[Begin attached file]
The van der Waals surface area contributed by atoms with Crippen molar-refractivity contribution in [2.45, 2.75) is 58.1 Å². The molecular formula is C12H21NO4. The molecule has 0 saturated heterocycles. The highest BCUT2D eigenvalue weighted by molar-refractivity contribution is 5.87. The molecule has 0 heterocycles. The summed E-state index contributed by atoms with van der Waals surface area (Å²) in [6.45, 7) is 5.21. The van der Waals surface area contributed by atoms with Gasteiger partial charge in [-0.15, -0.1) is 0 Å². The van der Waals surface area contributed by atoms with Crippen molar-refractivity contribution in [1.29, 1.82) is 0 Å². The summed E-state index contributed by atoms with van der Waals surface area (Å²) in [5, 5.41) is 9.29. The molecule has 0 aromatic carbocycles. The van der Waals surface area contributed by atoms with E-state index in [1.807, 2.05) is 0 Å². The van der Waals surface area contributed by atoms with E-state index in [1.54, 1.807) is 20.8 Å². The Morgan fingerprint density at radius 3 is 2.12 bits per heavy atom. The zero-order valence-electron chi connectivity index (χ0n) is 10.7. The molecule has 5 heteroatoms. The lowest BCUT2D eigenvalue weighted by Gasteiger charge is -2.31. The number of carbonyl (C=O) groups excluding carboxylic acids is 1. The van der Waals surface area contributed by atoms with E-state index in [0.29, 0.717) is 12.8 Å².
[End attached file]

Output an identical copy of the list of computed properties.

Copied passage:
The van der Waals surface area contributed by atoms with Crippen molar-refractivity contribution in [2.45, 2.75) is 58.1 Å². The molecular formula is C12H21NO4. The molecule has 0 saturated heterocycles. The highest BCUT2D eigenvalue weighted by molar-refractivity contribution is 5.87. The molecule has 0 heterocycles. The summed E-state index contributed by atoms with van der Waals surface area (Å²) in [6.45, 7) is 5.21. The van der Waals surface area contributed by atoms with Gasteiger partial charge in [-0.15, -0.1) is 0 Å². The van der Waals surface area contributed by atoms with Crippen molar-refractivity contribution in [1.29, 1.82) is 0 Å². The summed E-state index contributed by atoms with van der Waals surface area (Å²) in [5, 5.41) is 9.29. The molecule has 0 aromatic carbocycles. The van der Waals surface area contributed by atoms with E-state index in [1.807, 2.05) is 0 Å². The van der Waals surface area contributed by atoms with E-state index in [1.54, 1.807) is 20.8 Å². The Morgan fingerprint density at radius 3 is 2.12 bits per heavy atom. The zero-order valence-electron chi connectivity index (χ0n) is 10.7. The molecule has 5 heteroatoms. The lowest BCUT2D eigenvalue weighted by Gasteiger charge is -2.31. The number of carbonyl (C=O) groups excluding carboxylic acids is 1. The van der Waals surface area contributed by atoms with E-state index in [0.29, 0.717) is 12.8 Å².